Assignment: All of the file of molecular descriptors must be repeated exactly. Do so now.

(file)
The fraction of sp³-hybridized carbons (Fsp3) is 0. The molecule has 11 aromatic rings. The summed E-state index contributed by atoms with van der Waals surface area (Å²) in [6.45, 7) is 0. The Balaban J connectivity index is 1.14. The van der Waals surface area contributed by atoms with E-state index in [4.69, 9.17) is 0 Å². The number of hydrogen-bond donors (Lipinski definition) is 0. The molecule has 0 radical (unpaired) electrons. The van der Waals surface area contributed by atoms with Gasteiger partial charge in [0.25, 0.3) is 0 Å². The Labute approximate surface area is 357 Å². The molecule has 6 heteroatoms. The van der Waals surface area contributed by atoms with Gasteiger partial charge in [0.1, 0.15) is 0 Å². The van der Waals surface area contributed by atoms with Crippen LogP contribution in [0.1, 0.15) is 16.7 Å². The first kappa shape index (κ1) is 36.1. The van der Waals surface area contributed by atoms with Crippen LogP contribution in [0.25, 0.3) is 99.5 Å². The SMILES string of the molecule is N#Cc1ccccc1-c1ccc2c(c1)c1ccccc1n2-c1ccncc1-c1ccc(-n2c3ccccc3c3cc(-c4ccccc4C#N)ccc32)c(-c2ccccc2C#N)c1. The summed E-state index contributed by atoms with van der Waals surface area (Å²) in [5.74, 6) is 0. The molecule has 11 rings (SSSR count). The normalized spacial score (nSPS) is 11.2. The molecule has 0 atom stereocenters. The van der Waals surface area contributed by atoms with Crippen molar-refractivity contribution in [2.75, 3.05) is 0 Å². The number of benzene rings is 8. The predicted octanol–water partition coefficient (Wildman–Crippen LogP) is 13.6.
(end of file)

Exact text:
The fraction of sp³-hybridized carbons (Fsp3) is 0. The molecule has 11 aromatic rings. The summed E-state index contributed by atoms with van der Waals surface area (Å²) in [6.45, 7) is 0. The Balaban J connectivity index is 1.14. The van der Waals surface area contributed by atoms with E-state index in [4.69, 9.17) is 0 Å². The number of hydrogen-bond donors (Lipinski definition) is 0. The molecule has 0 radical (unpaired) electrons. The van der Waals surface area contributed by atoms with Gasteiger partial charge in [0.25, 0.3) is 0 Å². The Labute approximate surface area is 357 Å². The molecule has 6 heteroatoms. The van der Waals surface area contributed by atoms with Gasteiger partial charge in [0.1, 0.15) is 0 Å². The van der Waals surface area contributed by atoms with Crippen LogP contribution in [0.1, 0.15) is 16.7 Å². The first kappa shape index (κ1) is 36.1. The van der Waals surface area contributed by atoms with Crippen LogP contribution in [0.25, 0.3) is 99.5 Å². The SMILES string of the molecule is N#Cc1ccccc1-c1ccc2c(c1)c1ccccc1n2-c1ccncc1-c1ccc(-n2c3ccccc3c3cc(-c4ccccc4C#N)ccc32)c(-c2ccccc2C#N)c1. The summed E-state index contributed by atoms with van der Waals surface area (Å²) in [5.74, 6) is 0. The molecule has 11 rings (SSSR count). The normalized spacial score (nSPS) is 11.2. The molecule has 0 atom stereocenters. The van der Waals surface area contributed by atoms with Crippen molar-refractivity contribution in [2.75, 3.05) is 0 Å². The number of benzene rings is 8. The predicted octanol–water partition coefficient (Wildman–Crippen LogP) is 13.6.